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Common heart failure has a strong undefined heritable component. Two recent independent cardiovascular SNP array studies identified a common SNP at 1p36 in intron 2 of the HSPB7 gene as being associated with heart failure. HSPB7 resequencing identified other risk alleles but no functional gene variants. Here, we further show no effect of the HSPB7 SNP on cardiac HSPB7 mRNA levels or splicing, suggesting that the SNP marks the position of a functional variant in another gene. Accordingly, we used massively parallel platforms to resequence all coding exons of the adjacent CLCNKA gene, which encodes the K(a) renal chloride channel (ClC-K(a)). Of 51 exonic CLCNKA variants identified, one SNP (rs10927887, encoding Arg83Gly) was common, in linkage disequilibrium with the heart failure risk SNP in HSPB7, and associated with heart failure in two independent Caucasian referral populations (n = 2,606 and 1,168; combined P = 2.25 × 10(-6)). Individual genotyping of rs10927887 in the two study populations and a third independent heart failure cohort (combined n = 5,489) revealed an additive allele effect on heart failure risk that is independent of age, sex, and prior hypertension (odds ratio = 1.27 per allele copy; P = 8.3 × 10(-7)). Functional characterization of recombinant wild-type Arg83 and variant Gly83 ClC-K(a) chloride channel currents revealed ? 50% loss-of-function of the variant channel. These findings identify a common, functionally significant genetic risk factor for Caucasian heart failure. The variant CLCNKA risk allele, telegraphed by linked variants in the adjacent HSPB7 gene, uncovers a previously overlooked genetic mechanism affecting the cardio-renal axis.
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Metabolic syndrome, components, and cardiovascular disease prevalence in chronic kidney disease: findings from the Chronic Renal Insufficiency Cohort (CRIC) Study.
Am. J. Nephrol.
PUBLISHED: 01-14-2011
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Metabolic syndrome may increase the risk for incident cardiovascular disease (CVD) and all-cause mortality in the general population. It is unclear whether, and to what degree, metabolic syndrome is associated with CVD in chronic kidney disease (CKD). We determined metabolic syndrome prevalence among individuals with a broad spectrum of kidney dysfunction, examining the role of the individual elements of metabolic syndrome and their relationship to prevalent CVD.
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Genome-wide association study of coronary heart disease and its risk factors in 8,090 African Americans: the NHLBI CARe Project.
PLoS Genet.
PUBLISHED: 01-07-2011
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Coronary heart disease (CHD) is the leading cause of mortality in African Americans. To identify common genetic polymorphisms associated with CHD and its risk factors (LDL- and HDL-cholesterol (LDL-C and HDL-C), hypertension, smoking, and type-2 diabetes) in individuals of African ancestry, we performed a genome-wide association study (GWAS) in 8,090 African Americans from five population-based cohorts. We replicated 17 loci previously associated with CHD or its risk factors in Caucasians. For five of these regions (CHD: CDKN2A/CDKN2B; HDL-C: FADS1-3, PLTP, LPL, and ABCA1), we could leverage the distinct linkage disequilibrium (LD) patterns in African Americans to identify DNA polymorphisms more strongly associated with the phenotypes than the previously reported index SNPs found in Caucasian populations. We also developed a new approach for association testing in admixed populations that uses allelic and local ancestry variation. Using this method, we discovered several loci that would have been missed using the basic allelic and global ancestry information only. Our conclusions suggest that no major loci uniquely explain the high prevalence of CHD in African Americans. Our project has developed resources and methods that address both admixture- and SNP-association to maximize power for genetic discovery in even larger African-American consortia.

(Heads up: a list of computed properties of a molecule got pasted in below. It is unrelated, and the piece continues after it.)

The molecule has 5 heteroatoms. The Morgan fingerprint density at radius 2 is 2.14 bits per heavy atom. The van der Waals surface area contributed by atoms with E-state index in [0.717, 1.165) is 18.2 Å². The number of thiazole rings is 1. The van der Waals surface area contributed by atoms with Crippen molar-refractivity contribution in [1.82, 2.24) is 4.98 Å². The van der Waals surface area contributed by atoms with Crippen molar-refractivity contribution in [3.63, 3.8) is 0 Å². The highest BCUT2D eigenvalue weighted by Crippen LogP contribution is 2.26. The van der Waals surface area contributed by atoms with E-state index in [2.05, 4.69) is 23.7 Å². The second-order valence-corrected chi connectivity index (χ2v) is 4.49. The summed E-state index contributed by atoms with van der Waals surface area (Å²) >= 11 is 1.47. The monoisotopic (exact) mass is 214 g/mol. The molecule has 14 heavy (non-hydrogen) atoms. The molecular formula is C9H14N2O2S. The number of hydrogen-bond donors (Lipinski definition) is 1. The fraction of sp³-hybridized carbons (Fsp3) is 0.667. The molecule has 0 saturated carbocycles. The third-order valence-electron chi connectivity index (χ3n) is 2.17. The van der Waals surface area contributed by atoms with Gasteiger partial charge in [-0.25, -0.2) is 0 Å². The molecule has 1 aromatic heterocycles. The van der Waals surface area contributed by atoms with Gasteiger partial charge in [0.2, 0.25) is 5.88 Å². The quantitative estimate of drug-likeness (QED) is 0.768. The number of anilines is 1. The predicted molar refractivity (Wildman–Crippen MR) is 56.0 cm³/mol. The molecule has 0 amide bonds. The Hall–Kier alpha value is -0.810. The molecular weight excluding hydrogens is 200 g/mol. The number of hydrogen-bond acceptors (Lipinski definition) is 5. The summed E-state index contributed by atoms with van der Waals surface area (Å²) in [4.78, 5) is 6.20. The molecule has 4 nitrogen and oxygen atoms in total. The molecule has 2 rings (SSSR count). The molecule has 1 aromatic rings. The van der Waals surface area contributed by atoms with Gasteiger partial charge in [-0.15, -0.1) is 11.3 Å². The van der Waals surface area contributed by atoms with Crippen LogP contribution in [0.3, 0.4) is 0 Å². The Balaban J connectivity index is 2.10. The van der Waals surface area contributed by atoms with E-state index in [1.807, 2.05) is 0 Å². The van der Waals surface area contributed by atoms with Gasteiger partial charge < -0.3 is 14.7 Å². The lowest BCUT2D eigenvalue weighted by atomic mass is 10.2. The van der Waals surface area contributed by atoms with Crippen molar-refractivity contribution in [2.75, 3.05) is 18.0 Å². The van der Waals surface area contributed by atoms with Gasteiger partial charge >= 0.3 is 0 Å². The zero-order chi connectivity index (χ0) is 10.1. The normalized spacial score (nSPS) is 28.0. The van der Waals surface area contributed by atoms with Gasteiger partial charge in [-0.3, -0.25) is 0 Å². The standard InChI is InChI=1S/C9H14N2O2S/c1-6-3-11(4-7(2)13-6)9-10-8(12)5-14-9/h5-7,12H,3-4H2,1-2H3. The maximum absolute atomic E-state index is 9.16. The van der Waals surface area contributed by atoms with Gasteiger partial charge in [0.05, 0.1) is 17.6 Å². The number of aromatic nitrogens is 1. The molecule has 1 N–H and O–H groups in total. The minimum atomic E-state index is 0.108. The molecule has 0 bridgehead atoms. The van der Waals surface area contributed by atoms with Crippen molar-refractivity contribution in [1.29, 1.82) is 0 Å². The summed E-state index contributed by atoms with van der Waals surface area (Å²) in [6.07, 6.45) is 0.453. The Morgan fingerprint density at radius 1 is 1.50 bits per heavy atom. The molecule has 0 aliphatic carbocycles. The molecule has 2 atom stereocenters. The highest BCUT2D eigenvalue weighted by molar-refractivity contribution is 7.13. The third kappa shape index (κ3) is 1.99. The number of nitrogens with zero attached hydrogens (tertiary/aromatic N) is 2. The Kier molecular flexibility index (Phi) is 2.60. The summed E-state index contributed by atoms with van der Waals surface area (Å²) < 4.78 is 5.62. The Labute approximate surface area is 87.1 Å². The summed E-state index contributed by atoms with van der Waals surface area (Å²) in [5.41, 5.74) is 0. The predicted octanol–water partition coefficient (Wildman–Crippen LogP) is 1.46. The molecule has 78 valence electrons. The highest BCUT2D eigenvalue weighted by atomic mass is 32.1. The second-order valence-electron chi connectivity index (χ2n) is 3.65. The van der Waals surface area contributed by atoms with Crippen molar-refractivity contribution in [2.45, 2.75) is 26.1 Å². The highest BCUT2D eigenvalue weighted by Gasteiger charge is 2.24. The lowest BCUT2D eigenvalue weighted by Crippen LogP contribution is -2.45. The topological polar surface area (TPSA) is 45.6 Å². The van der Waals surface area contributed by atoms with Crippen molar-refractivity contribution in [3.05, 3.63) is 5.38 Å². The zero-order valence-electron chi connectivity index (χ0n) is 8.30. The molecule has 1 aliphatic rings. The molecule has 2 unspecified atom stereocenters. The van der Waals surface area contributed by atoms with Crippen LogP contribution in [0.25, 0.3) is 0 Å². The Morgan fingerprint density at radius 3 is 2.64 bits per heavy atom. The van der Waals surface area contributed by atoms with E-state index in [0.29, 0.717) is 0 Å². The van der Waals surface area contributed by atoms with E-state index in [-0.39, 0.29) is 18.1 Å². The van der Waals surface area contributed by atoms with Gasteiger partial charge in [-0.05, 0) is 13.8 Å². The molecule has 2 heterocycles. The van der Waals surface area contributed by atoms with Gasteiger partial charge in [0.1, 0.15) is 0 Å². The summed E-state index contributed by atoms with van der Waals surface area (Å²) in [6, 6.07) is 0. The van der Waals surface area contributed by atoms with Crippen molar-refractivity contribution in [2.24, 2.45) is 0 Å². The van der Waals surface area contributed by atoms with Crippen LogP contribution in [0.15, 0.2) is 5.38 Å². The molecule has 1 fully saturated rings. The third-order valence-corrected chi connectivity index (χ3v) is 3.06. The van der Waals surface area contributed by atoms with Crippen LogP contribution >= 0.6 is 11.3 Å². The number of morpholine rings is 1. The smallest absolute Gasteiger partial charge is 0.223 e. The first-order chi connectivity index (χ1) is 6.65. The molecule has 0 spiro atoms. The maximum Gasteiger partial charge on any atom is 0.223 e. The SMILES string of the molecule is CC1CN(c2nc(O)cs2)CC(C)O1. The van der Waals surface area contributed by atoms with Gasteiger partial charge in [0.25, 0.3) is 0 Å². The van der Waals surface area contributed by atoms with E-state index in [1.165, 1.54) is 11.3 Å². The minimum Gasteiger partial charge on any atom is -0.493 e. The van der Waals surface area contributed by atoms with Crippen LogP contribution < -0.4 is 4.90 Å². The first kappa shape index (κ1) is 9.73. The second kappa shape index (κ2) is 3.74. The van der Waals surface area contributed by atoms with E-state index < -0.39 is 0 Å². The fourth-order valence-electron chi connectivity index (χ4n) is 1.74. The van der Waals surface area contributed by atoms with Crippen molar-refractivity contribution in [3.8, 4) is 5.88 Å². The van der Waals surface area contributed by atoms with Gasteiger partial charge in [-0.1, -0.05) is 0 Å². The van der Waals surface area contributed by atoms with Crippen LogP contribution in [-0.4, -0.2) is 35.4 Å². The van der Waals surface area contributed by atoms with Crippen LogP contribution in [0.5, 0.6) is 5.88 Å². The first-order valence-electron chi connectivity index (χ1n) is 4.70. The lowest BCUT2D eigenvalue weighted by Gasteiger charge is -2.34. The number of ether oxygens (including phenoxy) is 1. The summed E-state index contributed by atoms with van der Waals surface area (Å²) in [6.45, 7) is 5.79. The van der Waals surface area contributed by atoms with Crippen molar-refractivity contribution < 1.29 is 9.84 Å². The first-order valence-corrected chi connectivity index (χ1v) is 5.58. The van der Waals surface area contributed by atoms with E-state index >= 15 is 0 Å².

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Design of the Coronary ARtery DIsease Genome-Wide Replication And Meta-Analysis (CARDIoGRAM) Study: A Genome-wide association meta-analysis involving more than 22 000 cases and 60 000 controls.
Circ Cardiovasc Genet
PUBLISHED: 10-05-2010
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Recent genome-wide association studies (GWAS) of myocardial infarction (MI) and other forms of coronary artery disease (CAD) have led to the discovery of at least 13 genetic loci. In addition to the effect size, power to detect associations is largely driven by sample size. Therefore, to maximize the chance of finding novel susceptibility loci for CAD and MI, the Coronary ARtery DIsease Genome-wide Replication And Meta-analysis (CARDIoGRAM) consortium was formed.
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JoVE Visualize is a tool created to match the last 5 years of PubMed publications to methods in JoVE's video library.

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In developing our video relationships, we compare around 5 million PubMed articles to our library of over 4,500 methods videos. In some cases the language used in the PubMed abstracts makes matching that content to a JoVE video difficult. In other cases, there happens not to be any content in our video library that is relevant to the topic of a given abstract. In these cases, our algorithms are trying their best to display videos with relevant content, which can sometimes result in matched videos with only a slight relation.